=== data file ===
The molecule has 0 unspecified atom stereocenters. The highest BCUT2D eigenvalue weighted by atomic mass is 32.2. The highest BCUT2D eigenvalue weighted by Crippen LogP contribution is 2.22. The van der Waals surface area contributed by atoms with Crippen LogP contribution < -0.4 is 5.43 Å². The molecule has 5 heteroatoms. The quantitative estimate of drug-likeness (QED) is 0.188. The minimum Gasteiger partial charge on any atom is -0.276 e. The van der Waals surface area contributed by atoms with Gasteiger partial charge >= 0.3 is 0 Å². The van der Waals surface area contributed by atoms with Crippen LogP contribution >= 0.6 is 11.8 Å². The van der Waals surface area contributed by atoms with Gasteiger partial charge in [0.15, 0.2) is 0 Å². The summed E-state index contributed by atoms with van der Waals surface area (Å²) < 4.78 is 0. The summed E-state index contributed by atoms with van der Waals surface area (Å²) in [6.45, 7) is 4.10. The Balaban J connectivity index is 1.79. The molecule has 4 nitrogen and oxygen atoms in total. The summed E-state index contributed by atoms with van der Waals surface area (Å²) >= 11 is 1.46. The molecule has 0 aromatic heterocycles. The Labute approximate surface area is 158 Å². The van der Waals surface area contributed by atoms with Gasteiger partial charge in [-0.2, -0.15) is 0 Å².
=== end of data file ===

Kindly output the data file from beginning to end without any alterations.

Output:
The molecule has 0 unspecified atom stereocenters. The highest BCUT2D eigenvalue weighted by atomic mass is 32.2. The highest BCUT2D eigenvalue weighted by Crippen LogP contribution is 2.22. The van der Waals surface area contributed by atoms with Crippen LogP contribution < -0.4 is 5.43 Å². The molecule has 5 heteroatoms. The quantitative estimate of drug-likeness (QED) is 0.188. The minimum Gasteiger partial charge on any atom is -0.276 e. The van der Waals surface area contributed by atoms with Gasteiger partial charge >= 0.3 is 0 Å². The van der Waals surface area contributed by atoms with Crippen LogP contribution >= 0.6 is 11.8 Å². The van der Waals surface area contributed by atoms with Gasteiger partial charge in [0.15, 0.2) is 0 Å². The summed E-state index contributed by atoms with van der Waals surface area (Å²) < 4.78 is 0. The summed E-state index contributed by atoms with van der Waals surface area (Å²) in [6.45, 7) is 4.10. The Balaban J connectivity index is 1.79. The molecule has 4 nitrogen and oxygen atoms in total. The summed E-state index contributed by atoms with van der Waals surface area (Å²) >= 11 is 1.46. The molecule has 0 aromatic heterocycles. The Labute approximate surface area is 158 Å². The van der Waals surface area contributed by atoms with Gasteiger partial charge in [-0.2, -0.15) is 0 Å².